We specialise in Tiffany lamp shade and panel repairs. We have been working with stained glass for nineteen years. We use traditional methods and materials - no plastics or art paints here!
Double soldering gives a strong AND handsome finish, in and out.
Every stained glass product shown on this web site has either been designed, made or repaired by us.
From a Customer in North Yorkshire. There were 15 pieces of glass that were broken and had to be replaced involving considerable disassembly of the shade. Fabtastic result.
In a dark corner, this is a lovely moody lamp.
In this project the area of the screen that was repaired is indicated by the silver lead lines in the middle. The screen looked as though it had been stood upon. In the end 17 broken pieces of glass were repaired and replaced, The distortion was removed during reassembly.
A stunning piece of art to work on!
8 inches square
One whole side had to be removed and disassembled in order to make the repairs.
This lamp came to me for repair, from London. There was a lot of broken glass and the vase cap (the crown) had been broken off.
96 pieces of glass had to be removed and refitted. About half of them were cracked or shattered and these were replaced.
This lamp came to me for repair, from Harrogate.
Three petals had to be replaced. Heavy metal work made this more difficult than usual.
The top section was parting company with the rest of the lamp and there were half a dozen broken panes.
The lamp falling away from the crown is common in large lamps. This is due to a lack of reinforcement where there is a long horizontal join in the design and no vertical reinforcement to keep everything tight.
This shade had 22 pieces of glass that were broken.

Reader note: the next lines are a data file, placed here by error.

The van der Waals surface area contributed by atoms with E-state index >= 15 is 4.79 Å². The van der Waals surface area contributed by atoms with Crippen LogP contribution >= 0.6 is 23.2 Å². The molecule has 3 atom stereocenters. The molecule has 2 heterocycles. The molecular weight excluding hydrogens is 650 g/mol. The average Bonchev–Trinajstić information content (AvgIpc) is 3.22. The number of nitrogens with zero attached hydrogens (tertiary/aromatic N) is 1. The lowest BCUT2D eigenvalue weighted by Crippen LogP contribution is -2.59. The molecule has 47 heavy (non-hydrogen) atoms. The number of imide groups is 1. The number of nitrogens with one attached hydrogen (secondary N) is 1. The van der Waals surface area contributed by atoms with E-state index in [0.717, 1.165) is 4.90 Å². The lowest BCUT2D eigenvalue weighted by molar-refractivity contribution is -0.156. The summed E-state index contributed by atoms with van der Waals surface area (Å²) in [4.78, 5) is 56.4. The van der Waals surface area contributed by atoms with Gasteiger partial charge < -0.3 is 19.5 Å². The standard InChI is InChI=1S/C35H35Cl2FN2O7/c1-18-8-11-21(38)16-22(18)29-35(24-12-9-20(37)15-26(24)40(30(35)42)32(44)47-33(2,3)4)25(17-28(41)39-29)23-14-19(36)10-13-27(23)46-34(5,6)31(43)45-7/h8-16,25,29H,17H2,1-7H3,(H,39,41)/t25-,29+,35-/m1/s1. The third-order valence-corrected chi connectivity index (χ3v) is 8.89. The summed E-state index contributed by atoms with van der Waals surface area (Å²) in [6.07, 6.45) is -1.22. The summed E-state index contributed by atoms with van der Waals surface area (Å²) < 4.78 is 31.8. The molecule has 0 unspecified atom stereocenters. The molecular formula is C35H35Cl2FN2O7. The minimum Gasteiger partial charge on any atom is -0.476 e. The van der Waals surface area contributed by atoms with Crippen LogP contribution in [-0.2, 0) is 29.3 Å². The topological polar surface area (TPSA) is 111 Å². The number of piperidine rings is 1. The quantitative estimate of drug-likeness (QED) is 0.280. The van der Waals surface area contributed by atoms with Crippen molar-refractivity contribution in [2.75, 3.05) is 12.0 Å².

Matching up took some doing as the glass was hand rather than machine made. A stunning shade.
This lamp had some distortion as well as half a dozen badly broken bits, all on one side.
I had to take the one sector apart, and then reassemble with some new and some old pieces. Not a bad result.
This is the toughest project I have ever taken on. When it arrived the whole crown was detached and in pieces, and as you can see in the photograph, many of the vertical seams on the side were coming apart.
In the end I decided to tie the lamp together, possible in this case because of the metal decoration (black leaves in the photograph). From there I was able to make a start.
First the loose glass and crown were removed and cleaned up. Vertical seams were repaired (with proper thick soldering). A reinforcing wire was then soldered all the way round the lamp at the "shoulder". The top row of glass was then re-fixed into position and a second reinforcing wire was soldered in all the way round the top.
This lamp came to me for repair, from a customer in Kent.
You can see the distortion clearly in the photograph, but there were also 50 odd pieces of glass that were cracked or displaced.